Resonating the courage to win oddsCultural Correspondent
Kamar Ahmed Simon’s documentary ‘Shunte Ki Pao’, having the English subtitle Are You Listening!’ reminds the fact that real life is ‘stranger than fiction.’
Shunte Ki Pao was premiered in Bangladesh on Saturday at the Central Public Library, though had been the curtain raiser of the 55th International Leipzig Festival for Documentary and Animated Film, one of the oldest festivals of its kind.
Creative narration, brilliant cinematography and outstanding editing of the documentary make the struggle of the common people an appreciable art to the audience.
The simple storyline of the documentary is well known to the people: sufferings of people living in a small village near Sundarban after severely hit by cyclone Aila on May 25, 2009.
Kudos goes to Kamar Ahmad Simon’s sensible observation and quality presentation, which have made the well known-story to a powerful narrative of real life characters such as Rakhi, Soumen and their only child Rahul. Like the other Aila victims, the family lives in a temporary house on the embankment and gives volunteer service to make a dam to restore their normal life.
The documentary, however, is not about the heartrending realities that engulf the poor rather it’s a celebrations of life which finally triumphs with the strength lies in human relations.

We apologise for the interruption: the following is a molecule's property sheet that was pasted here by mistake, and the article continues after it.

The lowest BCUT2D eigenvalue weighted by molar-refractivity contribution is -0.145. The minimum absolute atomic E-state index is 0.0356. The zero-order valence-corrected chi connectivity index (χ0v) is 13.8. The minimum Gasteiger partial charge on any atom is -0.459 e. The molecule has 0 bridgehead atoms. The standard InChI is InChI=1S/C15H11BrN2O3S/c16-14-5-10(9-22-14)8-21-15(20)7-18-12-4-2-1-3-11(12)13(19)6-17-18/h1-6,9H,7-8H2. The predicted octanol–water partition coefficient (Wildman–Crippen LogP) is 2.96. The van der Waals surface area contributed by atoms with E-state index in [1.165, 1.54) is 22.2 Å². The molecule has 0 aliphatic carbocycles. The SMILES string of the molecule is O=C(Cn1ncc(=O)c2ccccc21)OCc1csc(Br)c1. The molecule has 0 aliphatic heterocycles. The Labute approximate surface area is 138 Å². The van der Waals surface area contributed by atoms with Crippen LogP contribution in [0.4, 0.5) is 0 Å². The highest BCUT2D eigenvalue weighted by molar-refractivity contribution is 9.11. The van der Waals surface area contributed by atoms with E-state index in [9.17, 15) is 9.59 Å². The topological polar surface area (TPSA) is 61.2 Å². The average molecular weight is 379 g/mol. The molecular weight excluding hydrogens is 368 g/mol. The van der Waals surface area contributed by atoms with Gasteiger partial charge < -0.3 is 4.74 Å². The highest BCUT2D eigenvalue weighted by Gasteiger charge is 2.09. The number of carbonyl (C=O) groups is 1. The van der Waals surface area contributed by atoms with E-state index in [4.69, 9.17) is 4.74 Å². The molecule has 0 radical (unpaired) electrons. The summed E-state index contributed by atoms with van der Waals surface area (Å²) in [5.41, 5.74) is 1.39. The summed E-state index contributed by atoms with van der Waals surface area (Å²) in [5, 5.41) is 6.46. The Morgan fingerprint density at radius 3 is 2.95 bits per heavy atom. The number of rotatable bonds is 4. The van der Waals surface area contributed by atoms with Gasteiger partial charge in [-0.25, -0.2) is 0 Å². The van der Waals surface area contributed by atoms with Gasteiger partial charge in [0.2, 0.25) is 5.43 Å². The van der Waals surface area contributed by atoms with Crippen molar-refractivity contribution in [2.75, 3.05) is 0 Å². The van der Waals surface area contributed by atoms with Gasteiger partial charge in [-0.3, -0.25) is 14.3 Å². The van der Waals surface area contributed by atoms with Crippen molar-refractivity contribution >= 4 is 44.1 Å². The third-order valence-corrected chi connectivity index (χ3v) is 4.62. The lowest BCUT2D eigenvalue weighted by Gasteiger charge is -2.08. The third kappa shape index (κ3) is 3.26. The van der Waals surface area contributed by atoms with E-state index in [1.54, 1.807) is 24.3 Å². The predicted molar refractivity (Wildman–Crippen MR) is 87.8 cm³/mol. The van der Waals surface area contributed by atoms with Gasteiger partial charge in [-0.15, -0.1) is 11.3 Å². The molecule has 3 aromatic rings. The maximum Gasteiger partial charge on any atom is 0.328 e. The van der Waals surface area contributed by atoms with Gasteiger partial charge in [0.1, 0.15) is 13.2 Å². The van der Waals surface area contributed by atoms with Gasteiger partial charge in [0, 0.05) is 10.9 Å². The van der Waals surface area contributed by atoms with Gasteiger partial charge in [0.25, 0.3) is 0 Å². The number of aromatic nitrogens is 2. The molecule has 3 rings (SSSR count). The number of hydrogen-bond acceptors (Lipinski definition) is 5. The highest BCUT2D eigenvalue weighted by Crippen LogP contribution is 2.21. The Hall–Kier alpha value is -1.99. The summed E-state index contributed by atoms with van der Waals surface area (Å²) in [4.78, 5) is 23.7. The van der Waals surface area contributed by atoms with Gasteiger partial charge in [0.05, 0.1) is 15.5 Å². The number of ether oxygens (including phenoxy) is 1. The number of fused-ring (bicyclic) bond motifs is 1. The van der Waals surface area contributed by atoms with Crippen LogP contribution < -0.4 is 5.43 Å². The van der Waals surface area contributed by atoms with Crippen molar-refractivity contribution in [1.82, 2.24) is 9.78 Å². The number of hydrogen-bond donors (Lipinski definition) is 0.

Interestingly, the camera follows daily life activities of the Aila victims throughout the documentary. Simon’s efforts deserve plaudits for picturing the real life depiction of the victims instead of presenting any ‘artificially crafted’ documentation of the problem as done in most of such documentaries expect for the scene where people verbally assault the supervisor of the relief programme.
As a result multidimensional activities of the people such as collecting drinking water, quarrel for getting relief and even normal tea-stall talks get a smooth narration in the documentary.
The inherent strength and courage of the people to fight against the natural calamities have also been presented dynamically in Simon’s brilliant camera. Filming from an unusually low camera angle, Simon creatively illustrates the vigor of the people live in coastal area who wrestle against natural calamity all through their lives.
And the film ends portraying Rakhi, Soumen and Rahul get back to their previous home after installing the dam. To portray facing calamities a part of the people living in the area, Simon interestingly finishes the film depicting another cyclone hits the area but the smile in Rakhi’s face gives the message of winning it again.
The 90-minute documentary has been produced by Sara Afreen.
It is the first Bangladeshi film to be invited to the Editing Lab of Campus Studio of Berlinale Film Festival in Germany. Moreover, it won grant award for editing at Switzerland based competition Vision Sud Est.
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